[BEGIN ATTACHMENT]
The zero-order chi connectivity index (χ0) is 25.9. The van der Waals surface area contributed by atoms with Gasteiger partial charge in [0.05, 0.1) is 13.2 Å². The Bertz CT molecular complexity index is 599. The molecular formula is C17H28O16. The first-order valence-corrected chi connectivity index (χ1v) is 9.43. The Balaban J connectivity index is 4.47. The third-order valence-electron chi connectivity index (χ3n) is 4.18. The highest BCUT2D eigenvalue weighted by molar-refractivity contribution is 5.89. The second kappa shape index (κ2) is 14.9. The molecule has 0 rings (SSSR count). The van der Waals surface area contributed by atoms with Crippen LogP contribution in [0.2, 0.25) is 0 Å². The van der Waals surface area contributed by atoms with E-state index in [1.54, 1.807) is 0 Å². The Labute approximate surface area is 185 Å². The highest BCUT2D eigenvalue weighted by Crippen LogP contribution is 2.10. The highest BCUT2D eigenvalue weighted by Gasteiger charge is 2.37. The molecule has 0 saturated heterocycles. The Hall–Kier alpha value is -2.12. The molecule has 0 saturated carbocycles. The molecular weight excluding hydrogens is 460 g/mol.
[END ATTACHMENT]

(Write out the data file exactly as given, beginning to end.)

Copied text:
The zero-order chi connectivity index (χ0) is 25.9. The van der Waals surface area contributed by atoms with Gasteiger partial charge in [0.05, 0.1) is 13.2 Å². The Bertz CT molecular complexity index is 599. The molecular formula is C17H28O16. The first-order valence-corrected chi connectivity index (χ1v) is 9.43. The Balaban J connectivity index is 4.47. The third-order valence-electron chi connectivity index (χ3n) is 4.18. The highest BCUT2D eigenvalue weighted by molar-refractivity contribution is 5.89. The second kappa shape index (κ2) is 14.9. The molecule has 0 rings (SSSR count). The van der Waals surface area contributed by atoms with Crippen LogP contribution in [0.2, 0.25) is 0 Å². The van der Waals surface area contributed by atoms with E-state index in [1.54, 1.807) is 0 Å². The Labute approximate surface area is 185 Å². The highest BCUT2D eigenvalue weighted by Crippen LogP contribution is 2.10. The highest BCUT2D eigenvalue weighted by Gasteiger charge is 2.37. The molecule has 0 saturated heterocycles. The Hall–Kier alpha value is -2.12. The molecule has 0 saturated carbocycles. The molecular weight excluding hydrogens is 460 g/mol.